Friday, November 04, 2016

Something went right

Every now and then the coastal science is not as depressing as it could be.
There aren't many state projects that come in under budget and over-deliver, but the Louisiana Department of Wildlife and Fisheries is touting one that should have every resident excited about large-scale sediment diversions that will be installed in Plaquemines Parish in the next decade.

Thirty years ago, in 1986, the state implemented the Louisiana Crevasse Project by cutting three crevasses in natural levees on Pass a Loutre Wildlife Management Area. The state had budgeted $300,000 for the project, but the contractors spent only $88,000 of that allotment.

The project was funded with state revenues through the Coastal Environment Protection Trust Fund, but no one knew at the time exactly how successful it would be, according to a department news release.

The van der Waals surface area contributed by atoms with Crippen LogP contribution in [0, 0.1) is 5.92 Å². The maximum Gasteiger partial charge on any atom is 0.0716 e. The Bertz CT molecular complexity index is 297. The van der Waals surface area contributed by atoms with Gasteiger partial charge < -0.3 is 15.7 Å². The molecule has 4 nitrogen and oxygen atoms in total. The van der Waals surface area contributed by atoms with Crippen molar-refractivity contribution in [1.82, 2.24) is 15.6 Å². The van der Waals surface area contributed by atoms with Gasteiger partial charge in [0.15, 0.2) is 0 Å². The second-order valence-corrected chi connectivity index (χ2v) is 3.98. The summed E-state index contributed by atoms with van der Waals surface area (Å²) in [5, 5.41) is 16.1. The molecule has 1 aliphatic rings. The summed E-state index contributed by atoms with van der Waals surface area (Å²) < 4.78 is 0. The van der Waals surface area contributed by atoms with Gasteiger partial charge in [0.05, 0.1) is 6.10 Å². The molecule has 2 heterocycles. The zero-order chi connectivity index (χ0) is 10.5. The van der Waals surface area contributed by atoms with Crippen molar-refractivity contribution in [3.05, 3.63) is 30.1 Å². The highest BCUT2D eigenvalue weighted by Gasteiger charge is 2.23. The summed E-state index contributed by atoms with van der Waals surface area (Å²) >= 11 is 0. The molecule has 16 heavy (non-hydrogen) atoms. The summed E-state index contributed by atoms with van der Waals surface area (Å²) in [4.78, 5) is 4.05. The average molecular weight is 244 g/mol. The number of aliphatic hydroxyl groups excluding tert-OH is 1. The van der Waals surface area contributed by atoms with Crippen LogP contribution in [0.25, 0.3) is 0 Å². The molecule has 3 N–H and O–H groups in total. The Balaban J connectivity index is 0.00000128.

In their wildest dreams, they wouldn't have predicted this. The crevasses were expected to produce land for 10 to 20 years, but are still delivering positive gains today and are now expected to be land-builders for at least the next decade. To date, the cuts have built 760 acres of marsh at a cost of only $115 per acre.

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